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8 October 2019Big PharmaSarah Morgan

Sandoz secures victory against GSK in passing off case

The English High Court has sided with pharmaceutical company Vectura and Novartis-owned Sandoz in a passing off lawsuit brought by rival GSK.

Late last week, Vectura said the court had dismissed all of GSK claims related to the packaging of AirFluSal Forspiro. Forspiro is a dry powder inhaler developed by Vectura and licensed to Sandoz for use with the AirFluSal inhaler.

AirFluSal Forspirol is a generic version GSK’s product Seretide Accuhaler, used to treat asthma and chronic obstructive pulmonary disease.

On Friday, October 4, Lord Justice Arnold of the English High Court dismissed GSK’s claim that Vectura and Sandoz had used shades of purple similar to GSK’s Seretide packaging to pass off AirFluSal Forspiro as being related to GSK’s product.

“This case is about the colour purple,” said Arnold. “Although GSK’s pleaded case also relies upon certain other aspects of the get-up and packaging, by the end of the trial the only feature Glaxo really relied upon was the use of purple.”

GSK brought the proceedings in December 2015, but the dispute only reached trialed in July 2019. According to Vectura, the claim is one of a number of actions brought throughout Europe by GSK against Sandoz.

Arnold said: “Regrettably, both sides have approached the matter as if it were a state trial: there was a great deal of interlocutory skirmishing which continued right up to trial, a large volume of both documentary and witness evidence was produced and I received extensive written and oral submissions.”

In addition to dismissing GSK’s claim for passing off by a misrepresentation to patients as to the trade origin of AirFluSal Forspiro, Arnold also concluded that it was “wholly improbable”, due to lack of evidence, that patients would be confused as to the characteristics of the AirFluSal.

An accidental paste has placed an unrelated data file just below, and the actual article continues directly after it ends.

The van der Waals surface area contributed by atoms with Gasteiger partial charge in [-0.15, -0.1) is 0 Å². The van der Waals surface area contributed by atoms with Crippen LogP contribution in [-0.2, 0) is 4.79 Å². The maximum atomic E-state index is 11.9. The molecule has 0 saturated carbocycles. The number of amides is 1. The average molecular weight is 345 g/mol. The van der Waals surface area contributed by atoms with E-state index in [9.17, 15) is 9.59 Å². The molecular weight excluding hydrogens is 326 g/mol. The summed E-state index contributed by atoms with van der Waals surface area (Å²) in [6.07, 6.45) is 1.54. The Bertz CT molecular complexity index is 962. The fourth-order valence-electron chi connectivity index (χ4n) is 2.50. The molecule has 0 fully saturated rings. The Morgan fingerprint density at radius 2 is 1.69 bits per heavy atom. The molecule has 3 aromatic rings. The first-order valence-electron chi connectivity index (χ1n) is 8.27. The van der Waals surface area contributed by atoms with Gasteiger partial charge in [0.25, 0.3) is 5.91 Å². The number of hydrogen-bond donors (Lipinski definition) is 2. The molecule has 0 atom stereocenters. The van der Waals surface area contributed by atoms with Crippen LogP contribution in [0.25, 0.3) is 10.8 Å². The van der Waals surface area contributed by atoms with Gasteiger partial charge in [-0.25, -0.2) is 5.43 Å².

GSK also charged Sandoz and Vectura with recklessness, a contention that Arnold dismissed.

“It can now be seen that there never was any proper basis for the charge of recklessness. It follows that, as the defendants submit, the entire investigation into the defendants' state of mind has been a complete waste of time and money,” he added.

GSK said it was disappointed with the court’s decision not to grant an injunction against Sandoz and will now carefully consider its next steps.

A spokesperson for the company said:  “GSK is not opposing in any way the entry into the market of a combination medicine comprising salmeterol and fluticasone propionate in dry powder form (a generic form of Advair/Seretide), our issue was simply with the colour of the device itself and its similarity to GSK’s Advair/Seretide.”

GSK added that the use of purple in a generic inhaler could "lead to confusion" among patients, pharmacists and healthcare providers.

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More on this story

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16 September 2019   A district court has upped Vectura’s award of $89.7 million in damages by $10m, after a jury trial earlier this year found that GlaxoSmithKline has willfully infringed one of its patents.